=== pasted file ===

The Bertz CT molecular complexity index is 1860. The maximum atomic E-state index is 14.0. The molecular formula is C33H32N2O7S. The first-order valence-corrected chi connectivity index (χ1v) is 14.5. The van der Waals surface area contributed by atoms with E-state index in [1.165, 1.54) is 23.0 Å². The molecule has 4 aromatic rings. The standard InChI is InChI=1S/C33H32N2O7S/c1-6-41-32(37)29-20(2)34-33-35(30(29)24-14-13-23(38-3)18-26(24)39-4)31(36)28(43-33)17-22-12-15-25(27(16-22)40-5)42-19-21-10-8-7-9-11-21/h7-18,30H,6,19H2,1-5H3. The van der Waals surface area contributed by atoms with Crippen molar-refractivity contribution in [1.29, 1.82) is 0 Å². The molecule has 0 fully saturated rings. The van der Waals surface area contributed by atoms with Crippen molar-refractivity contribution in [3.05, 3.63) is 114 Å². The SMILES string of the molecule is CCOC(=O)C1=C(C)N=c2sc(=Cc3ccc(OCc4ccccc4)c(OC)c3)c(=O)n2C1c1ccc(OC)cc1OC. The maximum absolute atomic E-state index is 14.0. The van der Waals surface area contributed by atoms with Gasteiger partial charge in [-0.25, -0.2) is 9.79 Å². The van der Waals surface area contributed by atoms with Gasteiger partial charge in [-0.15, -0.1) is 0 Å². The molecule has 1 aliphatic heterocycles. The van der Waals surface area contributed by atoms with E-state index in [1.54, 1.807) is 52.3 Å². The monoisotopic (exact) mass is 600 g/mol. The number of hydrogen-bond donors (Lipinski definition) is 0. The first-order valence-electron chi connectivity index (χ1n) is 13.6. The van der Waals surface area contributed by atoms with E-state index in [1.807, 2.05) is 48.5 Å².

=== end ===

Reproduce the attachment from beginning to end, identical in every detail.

The Bertz CT molecular complexity index is 1860. The maximum atomic E-state index is 14.0. The molecular formula is C33H32N2O7S. The first-order valence-corrected chi connectivity index (χ1v) is 14.5. The van der Waals surface area contributed by atoms with E-state index in [1.165, 1.54) is 23.0 Å². The molecule has 4 aromatic rings. The standard InChI is InChI=1S/C33H32N2O7S/c1-6-41-32(37)29-20(2)34-33-35(30(29)24-14-13-23(38-3)18-26(24)39-4)31(36)28(43-33)17-22-12-15-25(27(16-22)40-5)42-19-21-10-8-7-9-11-21/h7-18,30H,6,19H2,1-5H3. The van der Waals surface area contributed by atoms with Crippen molar-refractivity contribution in [1.29, 1.82) is 0 Å². The molecule has 0 fully saturated rings. The van der Waals surface area contributed by atoms with Crippen molar-refractivity contribution in [3.05, 3.63) is 114 Å². The SMILES string of the molecule is CCOC(=O)C1=C(C)N=c2sc(=Cc3ccc(OCc4ccccc4)c(OC)c3)c(=O)n2C1c1ccc(OC)cc1OC. The maximum absolute atomic E-state index is 14.0. The van der Waals surface area contributed by atoms with Gasteiger partial charge in [-0.25, -0.2) is 9.79 Å². The van der Waals surface area contributed by atoms with Gasteiger partial charge in [-0.15, -0.1) is 0 Å². The molecule has 1 aliphatic heterocycles. The van der Waals surface area contributed by atoms with E-state index in [1.54, 1.807) is 52.3 Å². The monoisotopic (exact) mass is 600 g/mol. The number of hydrogen-bond donors (Lipinski definition) is 0. The first-order valence-electron chi connectivity index (χ1n) is 13.6. The van der Waals surface area contributed by atoms with E-state index in [1.807, 2.05) is 48.5 Å².